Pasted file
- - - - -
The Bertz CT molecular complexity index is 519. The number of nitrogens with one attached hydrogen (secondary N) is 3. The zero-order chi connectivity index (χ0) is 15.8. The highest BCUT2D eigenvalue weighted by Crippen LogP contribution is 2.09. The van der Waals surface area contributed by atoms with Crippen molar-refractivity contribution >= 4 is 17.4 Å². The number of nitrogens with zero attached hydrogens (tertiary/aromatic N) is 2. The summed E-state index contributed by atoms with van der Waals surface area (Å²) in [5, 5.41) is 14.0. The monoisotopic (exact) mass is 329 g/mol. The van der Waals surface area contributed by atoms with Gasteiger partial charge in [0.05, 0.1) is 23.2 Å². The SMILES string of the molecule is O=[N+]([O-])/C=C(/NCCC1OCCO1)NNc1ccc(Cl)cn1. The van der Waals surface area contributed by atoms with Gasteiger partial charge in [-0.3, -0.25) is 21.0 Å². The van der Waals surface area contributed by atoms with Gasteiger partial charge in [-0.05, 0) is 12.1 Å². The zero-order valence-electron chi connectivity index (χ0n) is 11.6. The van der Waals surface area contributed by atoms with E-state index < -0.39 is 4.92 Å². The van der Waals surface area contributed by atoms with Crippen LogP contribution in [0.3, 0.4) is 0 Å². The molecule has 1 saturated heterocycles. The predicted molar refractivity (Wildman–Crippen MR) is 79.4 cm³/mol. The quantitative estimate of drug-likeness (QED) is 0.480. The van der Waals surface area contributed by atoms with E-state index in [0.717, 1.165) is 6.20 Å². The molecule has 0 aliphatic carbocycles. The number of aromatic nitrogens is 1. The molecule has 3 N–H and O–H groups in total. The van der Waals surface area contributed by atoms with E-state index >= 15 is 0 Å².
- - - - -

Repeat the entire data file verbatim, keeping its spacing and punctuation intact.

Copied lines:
The Bertz CT molecular complexity index is 519. The number of nitrogens with one attached hydrogen (secondary N) is 3. The zero-order chi connectivity index (χ0) is 15.8. The highest BCUT2D eigenvalue weighted by Crippen LogP contribution is 2.09. The van der Waals surface area contributed by atoms with Crippen molar-refractivity contribution >= 4 is 17.4 Å². The number of nitrogens with zero attached hydrogens (tertiary/aromatic N) is 2. The summed E-state index contributed by atoms with van der Waals surface area (Å²) in [5, 5.41) is 14.0. The monoisotopic (exact) mass is 329 g/mol. The van der Waals surface area contributed by atoms with Gasteiger partial charge in [0.05, 0.1) is 23.2 Å². The SMILES string of the molecule is O=[N+]([O-])/C=C(/NCCC1OCCO1)NNc1ccc(Cl)cn1. The van der Waals surface area contributed by atoms with Gasteiger partial charge in [-0.3, -0.25) is 21.0 Å². The van der Waals surface area contributed by atoms with Gasteiger partial charge in [-0.05, 0) is 12.1 Å². The zero-order valence-electron chi connectivity index (χ0n) is 11.6. The van der Waals surface area contributed by atoms with E-state index < -0.39 is 4.92 Å². The van der Waals surface area contributed by atoms with Crippen LogP contribution in [0.3, 0.4) is 0 Å². The molecule has 1 saturated heterocycles. The predicted molar refractivity (Wildman–Crippen MR) is 79.4 cm³/mol. The quantitative estimate of drug-likeness (QED) is 0.480. The van der Waals surface area contributed by atoms with E-state index in [0.717, 1.165) is 6.20 Å². The molecule has 0 aliphatic carbocycles. The number of aromatic nitrogens is 1. The molecule has 3 N–H and O–H groups in total. The van der Waals surface area contributed by atoms with E-state index >= 15 is 0 Å².